TITLES OF DISSERTATIONS IN BLACK STUDIES, UNIVERSITY OF MASSACHUSETTS-AMHERST
Dissertations from 2007
Michael Kwame Forbes. American man: The ambitious searches of Richard Wright and Ernest Hemingway.
Lloren Addison Foster. The Politics of Creation: The short story in South Africa and the U.S.
Ousmane Kirumu Greene. Against wind and tide: African Americans’ response to the colonization movement and emigration, 1770–1865.
Rita Reynolds. Wealthy free women of color in Charleston, South Carolina during slavery.
Lindsey R Swindall. Intersections in theatrics and politics: The case of Paul Robeson and “Othello.”
W. S. Tkweme. Vindicating karma: Jazz and the Black Arts movement.
Dissertations from 2006
Sandra Caona Duvivier. Mapping intersections: Black women’s identities and the politics of home in transnational black American women’s fiction (Paule Marshall, Toni Morrison, Opal Palmer Adisa, Haiti, Edwidge Danticat, Barbados).
David A. Goldberg. Courage under fire: African American firefighters and the struggle for racial equality (New York City, Maryland).
Dissertations from 2005
Tanya M. Mears. “To lawless rapine bred”: A study of early Northeastern execution literature featuring people of African descent.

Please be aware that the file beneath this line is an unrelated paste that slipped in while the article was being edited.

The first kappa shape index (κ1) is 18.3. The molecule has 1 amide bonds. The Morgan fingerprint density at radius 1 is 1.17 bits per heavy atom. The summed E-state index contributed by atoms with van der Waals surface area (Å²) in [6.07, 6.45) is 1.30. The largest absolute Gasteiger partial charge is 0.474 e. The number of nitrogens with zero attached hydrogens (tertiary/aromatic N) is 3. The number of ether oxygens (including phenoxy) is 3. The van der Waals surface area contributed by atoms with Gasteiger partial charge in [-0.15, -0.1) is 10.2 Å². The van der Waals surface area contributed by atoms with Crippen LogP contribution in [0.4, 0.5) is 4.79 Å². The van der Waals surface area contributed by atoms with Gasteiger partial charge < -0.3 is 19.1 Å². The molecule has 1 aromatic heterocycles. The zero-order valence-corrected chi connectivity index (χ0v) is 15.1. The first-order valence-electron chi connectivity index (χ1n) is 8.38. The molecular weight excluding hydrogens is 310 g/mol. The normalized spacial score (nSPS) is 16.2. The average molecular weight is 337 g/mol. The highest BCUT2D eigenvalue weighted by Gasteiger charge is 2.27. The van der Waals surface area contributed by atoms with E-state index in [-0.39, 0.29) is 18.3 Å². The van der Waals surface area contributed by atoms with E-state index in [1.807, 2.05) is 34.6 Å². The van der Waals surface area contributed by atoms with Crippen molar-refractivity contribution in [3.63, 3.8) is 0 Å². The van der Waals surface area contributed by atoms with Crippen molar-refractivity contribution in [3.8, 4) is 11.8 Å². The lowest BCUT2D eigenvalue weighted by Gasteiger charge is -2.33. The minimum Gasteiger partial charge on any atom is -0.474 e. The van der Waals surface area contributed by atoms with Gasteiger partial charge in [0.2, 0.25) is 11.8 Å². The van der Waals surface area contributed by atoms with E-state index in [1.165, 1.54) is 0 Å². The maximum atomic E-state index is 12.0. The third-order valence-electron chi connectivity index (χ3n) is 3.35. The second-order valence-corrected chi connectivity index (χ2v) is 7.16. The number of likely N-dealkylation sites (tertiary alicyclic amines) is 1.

Trimiko C. Melancon. Disrupting dissemblance: Transgressive black women as politics of counter-representation in African American women’s fiction (Toni Morrison, Ann Allen Shockley, Alice Walker).
Dissertations from 2004
Shawn Leigh Alexander. “We know our rights and have the courage to defend them”: The spirit of agitation in the age of accommodation, 1883–1909.
Brandon L. A Hutchinson. Refusing to be silent: Tracing the role of the black woman protector on the American stage (Georgia Douglas Johnson, Alice Childress, Pearl Cleage).
Jennifer Jensen Wallach. Remembering Jim Crow: The literary memoir as historical source material (Richard Wright, Zora Neale Hurston, Lillian Smith).